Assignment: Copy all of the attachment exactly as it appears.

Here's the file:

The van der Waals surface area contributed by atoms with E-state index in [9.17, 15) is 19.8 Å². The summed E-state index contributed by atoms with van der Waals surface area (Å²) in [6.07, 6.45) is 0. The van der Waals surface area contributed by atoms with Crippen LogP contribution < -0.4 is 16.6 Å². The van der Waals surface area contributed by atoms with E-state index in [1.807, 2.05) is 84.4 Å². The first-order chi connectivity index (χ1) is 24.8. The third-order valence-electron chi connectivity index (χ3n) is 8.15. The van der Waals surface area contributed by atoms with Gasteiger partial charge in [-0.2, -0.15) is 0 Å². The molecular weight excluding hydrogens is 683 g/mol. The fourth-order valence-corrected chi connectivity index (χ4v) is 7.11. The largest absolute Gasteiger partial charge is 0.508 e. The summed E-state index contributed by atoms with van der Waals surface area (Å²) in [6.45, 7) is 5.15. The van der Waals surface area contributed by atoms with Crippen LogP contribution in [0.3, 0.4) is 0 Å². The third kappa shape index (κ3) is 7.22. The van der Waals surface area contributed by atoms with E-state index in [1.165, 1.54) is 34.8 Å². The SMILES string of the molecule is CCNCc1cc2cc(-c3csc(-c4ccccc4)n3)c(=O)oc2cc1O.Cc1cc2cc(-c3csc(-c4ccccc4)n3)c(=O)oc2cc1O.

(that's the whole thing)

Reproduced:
The van der Waals surface area contributed by atoms with E-state index in [9.17, 15) is 19.8 Å². The summed E-state index contributed by atoms with van der Waals surface area (Å²) in [6.07, 6.45) is 0. The van der Waals surface area contributed by atoms with Crippen LogP contribution < -0.4 is 16.6 Å². The van der Waals surface area contributed by atoms with E-state index in [1.807, 2.05) is 84.4 Å². The first-order chi connectivity index (χ1) is 24.8. The third-order valence-electron chi connectivity index (χ3n) is 8.15. The van der Waals surface area contributed by atoms with Gasteiger partial charge in [-0.2, -0.15) is 0 Å². The molecular weight excluding hydrogens is 683 g/mol. The fourth-order valence-corrected chi connectivity index (χ4v) is 7.11. The largest absolute Gasteiger partial charge is 0.508 e. The summed E-state index contributed by atoms with van der Waals surface area (Å²) in [6.45, 7) is 5.15. The van der Waals surface area contributed by atoms with Crippen LogP contribution in [0.3, 0.4) is 0 Å². The third kappa shape index (κ3) is 7.22. The van der Waals surface area contributed by atoms with E-state index in [1.165, 1.54) is 34.8 Å². The SMILES string of the molecule is CCNCc1cc2cc(-c3csc(-c4ccccc4)n3)c(=O)oc2cc1O.Cc1cc2cc(-c3csc(-c4ccccc4)n3)c(=O)oc2cc1O.